Visual Communication

About a year ago we started dabbling in the world of story videos.  Two to Three minute vignettes designed to support a theme through the partial communication of a story.  Our objective has been to create intrigue and tension without necessarily resolving the underlying issue.

This first video was designed for our Enticed series which ran in May of 2011.  We wanted to create something dark and aggressive, but with an element of attractiveness.  As our first step into the world of story videos, we all felt this was a huge success.  Check it out.

As often happens after initial success, we got a little over zealous on our next attempt.  The Armor Up series ran just one month later in June of 2011.  During the planning phase we had HUGE ambitions for this project.  In our minds we created an epic 60 second adventure worthy of James Cameron.  For many reasons, we fell short of that by a long shot.  There was however something of epic proportion: the time our cinematographer/video editor, Abel McBride, spent creating the entire CG environment.  The only practical elements are the actor, the suit, and the sword.  Everything else was created digitally.  If my memory is correct, Abel put in around 80 hours in the editing suite.  Not a stellar ROI, but we did learn what a quagmire is…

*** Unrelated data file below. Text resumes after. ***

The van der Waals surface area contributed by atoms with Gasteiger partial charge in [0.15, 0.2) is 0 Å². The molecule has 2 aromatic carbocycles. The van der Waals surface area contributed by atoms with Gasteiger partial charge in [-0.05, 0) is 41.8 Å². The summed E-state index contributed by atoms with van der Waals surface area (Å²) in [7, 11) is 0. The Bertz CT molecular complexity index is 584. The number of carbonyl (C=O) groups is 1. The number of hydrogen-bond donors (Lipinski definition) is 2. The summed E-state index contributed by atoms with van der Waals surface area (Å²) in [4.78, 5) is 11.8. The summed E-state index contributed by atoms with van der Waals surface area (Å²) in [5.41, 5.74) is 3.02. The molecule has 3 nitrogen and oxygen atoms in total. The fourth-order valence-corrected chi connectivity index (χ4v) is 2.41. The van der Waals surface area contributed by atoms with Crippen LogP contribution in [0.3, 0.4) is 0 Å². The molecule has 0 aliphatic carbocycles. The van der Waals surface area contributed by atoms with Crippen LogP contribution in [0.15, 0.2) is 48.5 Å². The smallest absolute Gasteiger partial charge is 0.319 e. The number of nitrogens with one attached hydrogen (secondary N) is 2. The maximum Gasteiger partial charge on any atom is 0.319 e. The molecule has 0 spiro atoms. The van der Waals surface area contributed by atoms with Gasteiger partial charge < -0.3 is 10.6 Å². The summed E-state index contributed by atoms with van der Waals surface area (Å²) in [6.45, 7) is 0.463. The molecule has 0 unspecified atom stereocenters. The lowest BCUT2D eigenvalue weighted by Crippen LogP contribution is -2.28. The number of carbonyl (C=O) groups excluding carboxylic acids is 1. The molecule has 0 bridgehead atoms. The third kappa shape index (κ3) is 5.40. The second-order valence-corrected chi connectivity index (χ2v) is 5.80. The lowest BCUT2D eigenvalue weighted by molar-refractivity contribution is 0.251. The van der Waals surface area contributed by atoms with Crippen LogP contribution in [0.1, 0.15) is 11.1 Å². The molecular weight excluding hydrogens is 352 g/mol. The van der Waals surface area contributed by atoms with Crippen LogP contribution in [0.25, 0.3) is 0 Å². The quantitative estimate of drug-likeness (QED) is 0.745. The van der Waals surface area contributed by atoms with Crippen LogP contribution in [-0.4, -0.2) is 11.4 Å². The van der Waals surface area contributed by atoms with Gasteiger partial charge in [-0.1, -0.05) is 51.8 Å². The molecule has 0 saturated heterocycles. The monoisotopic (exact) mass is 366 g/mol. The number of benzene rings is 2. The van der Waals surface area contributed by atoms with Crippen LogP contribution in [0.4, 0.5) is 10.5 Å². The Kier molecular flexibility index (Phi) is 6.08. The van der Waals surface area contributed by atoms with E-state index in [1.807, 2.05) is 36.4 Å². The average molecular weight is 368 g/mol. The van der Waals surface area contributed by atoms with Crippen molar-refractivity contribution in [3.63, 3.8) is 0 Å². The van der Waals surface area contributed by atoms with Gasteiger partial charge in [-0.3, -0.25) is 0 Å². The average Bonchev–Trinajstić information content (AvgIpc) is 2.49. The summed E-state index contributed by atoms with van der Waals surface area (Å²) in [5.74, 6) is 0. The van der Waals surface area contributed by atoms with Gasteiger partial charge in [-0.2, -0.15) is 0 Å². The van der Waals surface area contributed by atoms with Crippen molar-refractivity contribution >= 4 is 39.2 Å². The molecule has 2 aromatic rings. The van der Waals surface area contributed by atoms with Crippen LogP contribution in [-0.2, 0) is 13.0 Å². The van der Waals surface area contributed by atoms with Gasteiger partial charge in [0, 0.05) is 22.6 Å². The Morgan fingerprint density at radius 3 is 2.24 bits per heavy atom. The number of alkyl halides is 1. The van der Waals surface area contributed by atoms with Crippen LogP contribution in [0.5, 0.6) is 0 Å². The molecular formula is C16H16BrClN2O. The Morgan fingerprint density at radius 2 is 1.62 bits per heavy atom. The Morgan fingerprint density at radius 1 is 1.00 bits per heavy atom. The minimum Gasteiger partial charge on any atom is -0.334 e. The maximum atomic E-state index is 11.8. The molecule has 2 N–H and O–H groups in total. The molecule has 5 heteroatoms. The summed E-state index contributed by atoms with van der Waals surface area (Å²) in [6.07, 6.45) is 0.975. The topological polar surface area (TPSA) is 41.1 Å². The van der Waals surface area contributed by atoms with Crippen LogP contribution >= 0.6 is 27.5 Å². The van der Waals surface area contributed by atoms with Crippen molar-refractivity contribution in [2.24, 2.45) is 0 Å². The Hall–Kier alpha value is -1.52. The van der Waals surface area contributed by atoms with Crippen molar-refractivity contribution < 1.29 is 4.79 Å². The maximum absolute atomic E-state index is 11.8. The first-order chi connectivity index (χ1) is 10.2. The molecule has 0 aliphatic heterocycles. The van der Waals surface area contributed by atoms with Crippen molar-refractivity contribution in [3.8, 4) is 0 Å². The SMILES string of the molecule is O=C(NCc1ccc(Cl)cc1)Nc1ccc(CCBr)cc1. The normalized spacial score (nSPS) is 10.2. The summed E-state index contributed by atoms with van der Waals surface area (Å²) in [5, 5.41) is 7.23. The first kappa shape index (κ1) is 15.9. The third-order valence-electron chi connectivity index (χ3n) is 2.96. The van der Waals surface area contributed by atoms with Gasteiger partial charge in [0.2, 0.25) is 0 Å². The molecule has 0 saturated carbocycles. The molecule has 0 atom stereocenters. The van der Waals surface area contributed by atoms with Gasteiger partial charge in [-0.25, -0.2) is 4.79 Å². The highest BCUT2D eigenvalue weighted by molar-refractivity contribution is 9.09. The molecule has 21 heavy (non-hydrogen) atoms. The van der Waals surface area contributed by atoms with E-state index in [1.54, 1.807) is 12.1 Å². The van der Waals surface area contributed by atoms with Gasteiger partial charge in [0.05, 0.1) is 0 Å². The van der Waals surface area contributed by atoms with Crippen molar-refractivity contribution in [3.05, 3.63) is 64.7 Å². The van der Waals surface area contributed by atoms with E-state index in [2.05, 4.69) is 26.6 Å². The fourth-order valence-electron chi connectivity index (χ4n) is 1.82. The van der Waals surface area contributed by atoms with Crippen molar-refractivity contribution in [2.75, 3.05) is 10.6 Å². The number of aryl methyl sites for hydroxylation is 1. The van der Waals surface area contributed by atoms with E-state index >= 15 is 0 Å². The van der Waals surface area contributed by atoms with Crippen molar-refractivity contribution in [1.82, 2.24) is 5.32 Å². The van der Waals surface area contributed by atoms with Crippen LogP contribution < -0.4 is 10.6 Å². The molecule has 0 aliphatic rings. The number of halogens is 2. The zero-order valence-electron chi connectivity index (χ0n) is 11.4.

So after killing ourselves on Armor Up without significant success, we stepped back and really began to evaluate our process.  We became more focused on story and less focused on “cool”.  So almost a year after our initial success, we began planning our most recent project which ran this past Sunday for Easter 2012, The Grand Undoing: When Everything Sad Comes Untrue.  This was a significantly more complex project which required more people, more coordination, more direction, and a solid grasp on the story.  All told, this turned out to be another success – and the story reigned supreme.

As I write this, we’re in the middle of shooting a stop-motion project for our series Surviving Family which begins this Sunday.  Let’s hope we didn’t bite of more than we can chew…again.


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